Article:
You Never Know What’ll Pop Up Next: The Newest Pop-Up Businesses

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Nowadays, the pop-up business concept goes way beyond the temporary Halloween store that features costumes and novelties—and that is gone before kids finish their trick-or-treat candy.

In order to take advantage of larger-than-usual shopping crowds, pop-up stores hit their peak during the holiday season, which is somehow already upon us. Here are some of the latest pop-up businesses opening around the country:

Health insurance. Perhaps seniors heading to the mall might be in the mood for browsing health insurance policies, as well as the latest displays at Macy’s. UnitedHealthcare recently rolled out 1,400 kiosks in shopping malls, as well as 30 temporary pop-up stores, all opened with the goal of signing up seniors in the company’s Medicare plans, according to the Minneapolis Star-Tribune. Blue Cross and Blue Shield, meanwhile, is operating info booths inside Walgreens stores. Another provider, HealthPartners, plans on introducing a temporary store next week inside a mall in Minnetonka, Minnesota. The idea is to spread word among consumers during peak shopping weeks, and then call it quits once the rush is over. The store will be open only through December 22.

Restaurants. Underground supper clubs and pop-up restaurants have been trendy for a while in big cities like San Francisco and London. Lately, the concept, which attracts in-the-know types who love to brag about being in on a cool, short-lived experience, is spreading around the country to smaller cities such as Kansas City, New Orleans, and Detroit.

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Toys. For several years now, Toys R Us has opened temporary mini-stores during the holiday months in strip malls and other locations frequented by shoppers. This year, the retailer is partnering with Macy’s and operating two dozen Toys R Us pop-up stores inside the department stores. Each will be roughly 1,500 square feet, offer dolls, action figures, and other popular toy pickups—and will disappear soon after the shopping crowds are gone.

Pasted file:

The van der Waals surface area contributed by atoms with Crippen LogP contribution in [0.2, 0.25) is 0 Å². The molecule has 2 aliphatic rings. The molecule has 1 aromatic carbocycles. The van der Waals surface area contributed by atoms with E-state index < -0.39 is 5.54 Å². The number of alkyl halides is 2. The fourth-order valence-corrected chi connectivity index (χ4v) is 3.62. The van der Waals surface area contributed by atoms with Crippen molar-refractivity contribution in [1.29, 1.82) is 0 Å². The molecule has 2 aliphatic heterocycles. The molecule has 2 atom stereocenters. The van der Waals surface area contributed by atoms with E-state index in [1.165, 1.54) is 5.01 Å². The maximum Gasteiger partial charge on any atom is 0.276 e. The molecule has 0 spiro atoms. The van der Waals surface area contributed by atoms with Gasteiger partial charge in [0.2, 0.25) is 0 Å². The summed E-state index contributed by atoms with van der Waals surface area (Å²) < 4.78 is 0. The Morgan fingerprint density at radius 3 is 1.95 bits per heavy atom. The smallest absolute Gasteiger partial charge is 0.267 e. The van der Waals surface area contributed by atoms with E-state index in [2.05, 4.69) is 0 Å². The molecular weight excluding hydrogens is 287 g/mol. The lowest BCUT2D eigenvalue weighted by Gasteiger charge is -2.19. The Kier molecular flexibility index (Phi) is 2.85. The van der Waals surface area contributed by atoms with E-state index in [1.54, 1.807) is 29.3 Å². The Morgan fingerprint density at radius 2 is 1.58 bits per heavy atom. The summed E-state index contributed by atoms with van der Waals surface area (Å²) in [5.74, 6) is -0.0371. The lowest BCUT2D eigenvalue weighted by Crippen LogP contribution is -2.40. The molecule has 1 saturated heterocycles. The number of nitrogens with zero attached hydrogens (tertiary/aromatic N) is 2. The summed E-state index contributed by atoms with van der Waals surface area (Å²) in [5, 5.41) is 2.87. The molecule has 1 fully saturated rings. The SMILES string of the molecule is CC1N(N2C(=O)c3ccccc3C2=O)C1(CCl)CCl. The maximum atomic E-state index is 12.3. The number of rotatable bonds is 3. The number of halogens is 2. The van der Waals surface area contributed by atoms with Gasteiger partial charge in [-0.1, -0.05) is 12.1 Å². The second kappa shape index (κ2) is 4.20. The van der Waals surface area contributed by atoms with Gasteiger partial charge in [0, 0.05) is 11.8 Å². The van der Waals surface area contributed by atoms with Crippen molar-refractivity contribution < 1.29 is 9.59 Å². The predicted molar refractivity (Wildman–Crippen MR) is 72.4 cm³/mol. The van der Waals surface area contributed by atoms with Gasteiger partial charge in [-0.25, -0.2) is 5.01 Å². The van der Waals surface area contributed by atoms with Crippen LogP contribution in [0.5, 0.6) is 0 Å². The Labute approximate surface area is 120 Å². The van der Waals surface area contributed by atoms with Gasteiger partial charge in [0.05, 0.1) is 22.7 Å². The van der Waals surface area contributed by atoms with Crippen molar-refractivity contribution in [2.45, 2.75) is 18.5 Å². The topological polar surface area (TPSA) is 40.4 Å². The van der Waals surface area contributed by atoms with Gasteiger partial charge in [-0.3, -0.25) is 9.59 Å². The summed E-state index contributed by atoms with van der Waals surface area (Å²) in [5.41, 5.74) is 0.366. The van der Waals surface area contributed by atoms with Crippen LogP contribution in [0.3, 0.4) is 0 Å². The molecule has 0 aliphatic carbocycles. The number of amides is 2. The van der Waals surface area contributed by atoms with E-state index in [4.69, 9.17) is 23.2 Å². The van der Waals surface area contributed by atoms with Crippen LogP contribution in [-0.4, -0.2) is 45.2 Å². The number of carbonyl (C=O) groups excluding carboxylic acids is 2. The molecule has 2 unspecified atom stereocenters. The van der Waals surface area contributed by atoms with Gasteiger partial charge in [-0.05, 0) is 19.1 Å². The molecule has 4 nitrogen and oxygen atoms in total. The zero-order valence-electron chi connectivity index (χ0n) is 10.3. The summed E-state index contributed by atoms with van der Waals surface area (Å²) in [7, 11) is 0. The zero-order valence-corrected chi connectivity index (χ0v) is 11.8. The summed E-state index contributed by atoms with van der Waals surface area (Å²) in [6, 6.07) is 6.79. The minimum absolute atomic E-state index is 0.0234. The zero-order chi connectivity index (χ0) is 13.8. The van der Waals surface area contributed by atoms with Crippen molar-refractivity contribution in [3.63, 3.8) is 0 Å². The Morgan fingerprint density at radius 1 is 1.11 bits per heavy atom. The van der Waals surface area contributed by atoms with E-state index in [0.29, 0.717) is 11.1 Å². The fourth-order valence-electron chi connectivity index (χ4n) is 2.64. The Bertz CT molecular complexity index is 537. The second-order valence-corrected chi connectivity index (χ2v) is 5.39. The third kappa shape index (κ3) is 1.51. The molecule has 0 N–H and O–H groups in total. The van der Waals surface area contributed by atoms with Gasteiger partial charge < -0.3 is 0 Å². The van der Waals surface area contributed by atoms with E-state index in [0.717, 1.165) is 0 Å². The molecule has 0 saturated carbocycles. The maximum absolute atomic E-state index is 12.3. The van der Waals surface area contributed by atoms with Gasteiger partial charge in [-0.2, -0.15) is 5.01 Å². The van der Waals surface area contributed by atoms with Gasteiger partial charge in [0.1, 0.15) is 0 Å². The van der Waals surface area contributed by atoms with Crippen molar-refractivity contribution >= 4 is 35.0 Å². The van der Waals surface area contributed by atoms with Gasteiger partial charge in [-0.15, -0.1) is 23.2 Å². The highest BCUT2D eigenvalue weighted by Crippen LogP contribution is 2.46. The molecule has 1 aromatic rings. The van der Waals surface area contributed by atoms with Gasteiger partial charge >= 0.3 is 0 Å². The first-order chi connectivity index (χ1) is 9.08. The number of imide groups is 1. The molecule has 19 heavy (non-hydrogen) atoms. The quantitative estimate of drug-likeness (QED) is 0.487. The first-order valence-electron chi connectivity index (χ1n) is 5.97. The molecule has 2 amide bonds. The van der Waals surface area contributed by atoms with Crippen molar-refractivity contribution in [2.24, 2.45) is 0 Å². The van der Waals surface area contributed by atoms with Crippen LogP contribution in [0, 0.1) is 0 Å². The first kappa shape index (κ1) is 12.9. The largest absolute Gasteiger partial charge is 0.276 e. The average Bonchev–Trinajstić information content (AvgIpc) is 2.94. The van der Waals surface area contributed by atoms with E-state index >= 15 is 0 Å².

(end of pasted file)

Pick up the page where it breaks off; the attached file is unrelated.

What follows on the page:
Tech. Many tech operations and web-based businesses have occasionally tried to set up shop in the real world, at least temporarily. EBay, for instance, opened a pop-up store in London last December. For this holiday season, Microsoft is launching 30+ pop-up locations in the U.S. that’ll feature a “curated selection of the best Microsoft products.” Microsoft also has two dozen or so permanent stores around the country.

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Teen furniture and home accessories. This fall, PBTeen, an offshoot of Williams-Sonoma, is running five pop-up stores in locations such as Durham, Houston, and Miami. At each store, design specialists will be on hand to “help teens choose their favorite patterns and styles to create their own unique bedrooms and lounge spaces.” Do tweens and teenagers really need a home design store (or even just a temporary pop-up store) so that they can pick out their own “fur-inspired bedding and lounge seating” and the like? That’s irrelevant. All that matters is if these kids can convince their parents to buy them this stuff.

Brad Tuttle is a reporter at TIME. Find him on Twitter at @bradrtuttle. You can also continue the discussion on TIME’s Facebook page and on Twitter at @TIME.

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